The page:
Zachary Alden Smith

Coffee with an Old Friend

This is an official announcement: I'll be using (my own name) Zachary Alden Smith instead of The Walla Recovery from now on.

Thank you for being here and for hanging with me through the years I've spent making music. I hope this change is not too confusing to deal with. I hope it removes a barrier between us which I put up, long ago.

It's still the same friends helping me with the music. It's still you, caring and encouraging like you do. It's still me. In fact, even more so...

Recently I read Seth Godin's book This is Marketing and took his online class The Marketing Seminar. Part of it was an exercise on what makes a particular business unique. I submitted trepidatiously to the questions and did my best, with a sneaking feeling in the back of my mind the whole time that there is nothing particularly unique or beneficial about my songs.

The process was great for making a list of words that I'd like for my music to be in the world. These come from a deep place in my heart of what I value about the work of my favorite singer-songwriters, and what my personal definition of "better" is, as I strive forward to create songs that encourage others, ask big questions, and promote what's beautiful in the world. I came up with 6 words, and broke them up into categories:

  • In the air: Peaceful, Earthy
  • On the surface: Personal, Storytelling
  • Under the ground: Real, Depth

For one reason or another I keep coming back to these values as a way to communicate the therapy of life that continually happens to me on a daily basis. This seems to be my centering, north star, and I could even say the reason I write.

Part of the work involved was to come up with an antonym for each word, juxtapose it against another term in the list to make a graph, on which to plot where the effect of one's work could be found in the hearts and minds of those who enjoy it.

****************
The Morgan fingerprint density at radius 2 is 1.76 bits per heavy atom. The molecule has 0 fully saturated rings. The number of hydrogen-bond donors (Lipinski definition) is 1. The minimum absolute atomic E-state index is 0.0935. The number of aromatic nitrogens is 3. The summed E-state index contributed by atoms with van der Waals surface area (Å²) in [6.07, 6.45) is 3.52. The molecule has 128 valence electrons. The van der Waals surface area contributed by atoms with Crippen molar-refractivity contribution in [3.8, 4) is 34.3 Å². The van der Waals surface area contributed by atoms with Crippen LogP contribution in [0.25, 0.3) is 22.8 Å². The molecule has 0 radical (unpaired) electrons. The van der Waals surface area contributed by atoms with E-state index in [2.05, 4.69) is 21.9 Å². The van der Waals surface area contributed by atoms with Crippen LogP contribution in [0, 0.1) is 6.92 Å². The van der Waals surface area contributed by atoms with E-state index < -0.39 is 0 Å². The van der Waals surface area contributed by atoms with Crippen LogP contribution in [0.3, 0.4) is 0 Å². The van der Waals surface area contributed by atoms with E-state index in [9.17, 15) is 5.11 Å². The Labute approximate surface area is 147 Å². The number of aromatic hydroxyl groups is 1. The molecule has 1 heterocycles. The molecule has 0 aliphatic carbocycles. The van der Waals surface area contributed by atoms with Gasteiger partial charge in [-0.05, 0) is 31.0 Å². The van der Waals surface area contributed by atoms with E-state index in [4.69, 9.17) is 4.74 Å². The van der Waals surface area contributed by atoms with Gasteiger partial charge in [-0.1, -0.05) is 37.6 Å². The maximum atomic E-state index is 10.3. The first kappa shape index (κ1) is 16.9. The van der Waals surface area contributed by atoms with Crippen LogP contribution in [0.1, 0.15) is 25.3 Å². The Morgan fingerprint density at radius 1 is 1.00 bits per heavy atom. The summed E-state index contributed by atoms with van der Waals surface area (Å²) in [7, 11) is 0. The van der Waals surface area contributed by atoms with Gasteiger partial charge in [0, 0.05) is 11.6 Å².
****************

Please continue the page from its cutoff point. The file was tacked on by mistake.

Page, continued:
This was really difficult for me. But it was good. First, it forced me to admit that I am envious of those I consider to be further along in the craft of songwriting than myself, even though I do not readily think of them as competitors. Second, I had to come up with a definition of each term, and face the reality that my ideas of the work may or may not resonate with the wonderful people who listen to it.

As I was comparing the word "deep" and my chosen antonym for it ("forgetful"), against the word "real" (and it's antonym "easy"), I began to look for some of the things people do with their time that are any combination on those spectrums. In other words, what's something I can do with my time that's both easy and forgetful? What about real, yet forgetful? What if I want to experience something of depth that is also easy, or doesn't require much effort of me?

This was eye opening. I put "reading alone" in the deep+easy category, "watching a funny movie" in the easy+forgetful category, "dinner with good friends" in the real+forgetful category.

And finally, what if I want my songs to be both deep and real? Are they? How can I work toward that? Over the next several minutes an image came to mind, as if emerging from a fog. A picture of myself, having coffee with an old friend. I wrote it down: "coffee with an old friend is both deep and real".